May 31, 2009
It has been awhile since I posted. Though the weather hasn’t always been great, lots of clouds and even a day of rain, my camera has been able to detect a few meteors per night.
The low rates of detected meteors are typical of May. Luckily every day brings us closer to the exciting months of July and August when dozens of minor and a handful of major showers are active. The high level of activity continues into the fall and winter months before tailing off again in January.
This past week saw the end of activity from the Eta Aquarid meteor shower. These meteors from Comet Halley peaked in early May but low levels of activity are possible for almost 2 months. We won’t experience another good shower until July.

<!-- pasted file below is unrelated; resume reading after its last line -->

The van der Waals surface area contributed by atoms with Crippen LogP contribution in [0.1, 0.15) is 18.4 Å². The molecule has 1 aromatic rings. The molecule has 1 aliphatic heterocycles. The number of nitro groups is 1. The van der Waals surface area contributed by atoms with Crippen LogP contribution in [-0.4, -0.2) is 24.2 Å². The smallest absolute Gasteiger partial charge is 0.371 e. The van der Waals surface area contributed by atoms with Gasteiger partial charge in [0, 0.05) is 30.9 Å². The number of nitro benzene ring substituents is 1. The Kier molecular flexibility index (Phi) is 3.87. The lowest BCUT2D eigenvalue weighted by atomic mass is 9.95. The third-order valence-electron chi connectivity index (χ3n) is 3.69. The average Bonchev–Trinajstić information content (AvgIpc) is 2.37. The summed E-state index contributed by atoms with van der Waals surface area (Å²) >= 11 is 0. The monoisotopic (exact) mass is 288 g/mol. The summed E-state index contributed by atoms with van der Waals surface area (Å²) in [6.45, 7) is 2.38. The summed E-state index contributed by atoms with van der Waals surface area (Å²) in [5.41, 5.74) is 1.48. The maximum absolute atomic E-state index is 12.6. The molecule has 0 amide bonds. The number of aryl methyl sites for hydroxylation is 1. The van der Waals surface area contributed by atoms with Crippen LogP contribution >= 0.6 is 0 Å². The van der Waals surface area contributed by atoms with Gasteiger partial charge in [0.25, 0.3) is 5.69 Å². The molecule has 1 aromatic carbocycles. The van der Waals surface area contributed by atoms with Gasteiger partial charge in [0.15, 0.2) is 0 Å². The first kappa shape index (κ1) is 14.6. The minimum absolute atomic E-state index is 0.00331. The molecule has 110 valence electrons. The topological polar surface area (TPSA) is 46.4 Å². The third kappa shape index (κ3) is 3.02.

Obs Date (UT) TotTime TOT SPO ANT ETA TUS 2009-05-31 06h 09m 3 2 1 TUS 2009-05-30 05h 55m 10 6 4 TUS 2009-05-29 08h 03m 7 4 3 TUS 2009-05-28 08h 05m 7 4 2 1 TUS 2009-05-27 08h 06m 10 7 1 2 TUS 2009-05-26 08h 06m 7 5 2 0 TUS 2009-05-25 07h 48m 4 3 1 0 TUS 2009-05-24 06h 41m 4 2 2 0 TUS 2009-05-23 08h 11m 2 2 0 0
TUS – Camera in Tucson operated by Carl Hergenrother
SDG – Camera in San Diego operated by Bob Lunsford
TotTime – Total amount of time each camera looked for meteors
TOT – Total number of meteors detected
SPO – Sporadics (meteors not affiliated with any particular meteor shower)
ANT – Antihelions
ETA – Eta Aquarids